Critically endangered tortoises released into Ellen Brook Nature Reserve for study

L-R: Jan Bant (Chair of Friends of the Western Swamp Tortoise) and Gerald Kuchling (Chief Investigative Scientist), with one of the young Western Swamp Tortoises at the Western Swamp Tortoise release in Ellen Brook, Bullsbrook. Picture: David Baylis
L-R: Jan Bant (Chair of Friends of the Western Swamp Tortoise) and Gerald Kuchling (Chief Investigative Scientist), with one of the young Western Swamp Tortoises at the Western Swamp Tortoise release in Ellen Brook, Bullsbrook. Picture: David Baylis

TWELVE western swamp tortoises have been released at the Ellen Brook Nature Reserve in a new trial to boost numbers of the critically endangered species.

The tortoises were released on Friday morning by scientists from the Department of Parks and Wildlife, staff from the Perth Zoo and members of the Friends of the Western Swamp Tortoise Group.

The tortoises, which have been fitted with a radio transmitter, will live at the Bullsbrook reserve for the next 12 months and have their movements studied.

Department of Parks and Wildlife senior research scientist Gerald Kuchling has been studying the species for more than 30 years and said the experimental release would provide comparative data.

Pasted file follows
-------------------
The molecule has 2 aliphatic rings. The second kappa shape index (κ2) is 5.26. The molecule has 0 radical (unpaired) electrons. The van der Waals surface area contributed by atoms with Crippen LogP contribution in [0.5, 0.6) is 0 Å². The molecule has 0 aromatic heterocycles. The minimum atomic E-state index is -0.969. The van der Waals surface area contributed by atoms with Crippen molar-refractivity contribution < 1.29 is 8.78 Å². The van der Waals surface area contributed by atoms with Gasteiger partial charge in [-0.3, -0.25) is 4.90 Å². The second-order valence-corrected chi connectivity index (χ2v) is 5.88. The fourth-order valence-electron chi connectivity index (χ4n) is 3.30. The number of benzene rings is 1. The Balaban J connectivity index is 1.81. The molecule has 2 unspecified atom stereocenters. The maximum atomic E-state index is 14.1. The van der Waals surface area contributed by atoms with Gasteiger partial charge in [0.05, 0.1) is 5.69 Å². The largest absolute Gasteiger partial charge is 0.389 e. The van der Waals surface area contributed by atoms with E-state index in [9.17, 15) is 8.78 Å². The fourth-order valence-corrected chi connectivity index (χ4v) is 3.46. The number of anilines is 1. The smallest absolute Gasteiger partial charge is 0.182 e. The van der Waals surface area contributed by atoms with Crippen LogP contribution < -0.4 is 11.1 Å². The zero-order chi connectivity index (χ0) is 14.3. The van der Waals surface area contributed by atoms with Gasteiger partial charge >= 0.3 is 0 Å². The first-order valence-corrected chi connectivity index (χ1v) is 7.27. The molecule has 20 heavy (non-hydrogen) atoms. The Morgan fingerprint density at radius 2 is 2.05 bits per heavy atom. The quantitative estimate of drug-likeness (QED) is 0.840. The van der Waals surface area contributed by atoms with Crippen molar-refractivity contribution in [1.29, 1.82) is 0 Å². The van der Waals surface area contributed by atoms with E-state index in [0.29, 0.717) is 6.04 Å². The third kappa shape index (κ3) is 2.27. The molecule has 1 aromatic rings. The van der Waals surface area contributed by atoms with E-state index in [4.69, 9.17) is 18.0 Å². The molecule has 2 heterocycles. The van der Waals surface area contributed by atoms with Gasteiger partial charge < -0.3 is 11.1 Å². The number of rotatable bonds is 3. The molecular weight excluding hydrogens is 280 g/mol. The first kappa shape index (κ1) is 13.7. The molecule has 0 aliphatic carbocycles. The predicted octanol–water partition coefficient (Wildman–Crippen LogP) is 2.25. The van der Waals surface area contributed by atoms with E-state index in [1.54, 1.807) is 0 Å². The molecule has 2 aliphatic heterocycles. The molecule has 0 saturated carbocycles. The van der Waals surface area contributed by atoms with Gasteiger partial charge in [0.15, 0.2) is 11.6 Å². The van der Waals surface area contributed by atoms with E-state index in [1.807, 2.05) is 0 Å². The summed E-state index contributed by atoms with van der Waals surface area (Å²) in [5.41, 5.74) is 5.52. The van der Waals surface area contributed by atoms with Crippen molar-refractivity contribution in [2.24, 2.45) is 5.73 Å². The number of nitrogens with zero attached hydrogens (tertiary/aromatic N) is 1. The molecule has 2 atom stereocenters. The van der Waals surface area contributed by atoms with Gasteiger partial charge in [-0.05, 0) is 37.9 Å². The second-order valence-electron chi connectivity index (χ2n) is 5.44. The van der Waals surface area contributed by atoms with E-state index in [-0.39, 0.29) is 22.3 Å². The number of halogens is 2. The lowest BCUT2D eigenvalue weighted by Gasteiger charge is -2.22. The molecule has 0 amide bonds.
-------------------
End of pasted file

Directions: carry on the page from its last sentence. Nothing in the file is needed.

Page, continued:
He said the tortoises, which were bred at Perth Zoo, were released at the Ellen Brook because it was the best known habitat for the species in the world.

He said the tortoises in the reserve were now self-sustaining and breeding.

“It’s been very satisfying watching the tortoises over the past 30 years. When I first came to WA in 1987, they didn’t breed in captivity and the population was down to 13,” he said.

Dr Kuchling said the success of the breeding program had been a result of work from different groups.

Perth Zoo zookeeper Bradie Durell has spent 12 years working on the breeding program for the species.

He said it had been the most rewarding job raising the tortoises for release.

“It’s an amazing job; I am passionate about animals but to be involved in conservation as well is so rewarding and knowing you’re helping save animals from extinction,” he said.

“It’s bittersweet releasing them, but I am happy because this is where they are meant to be.”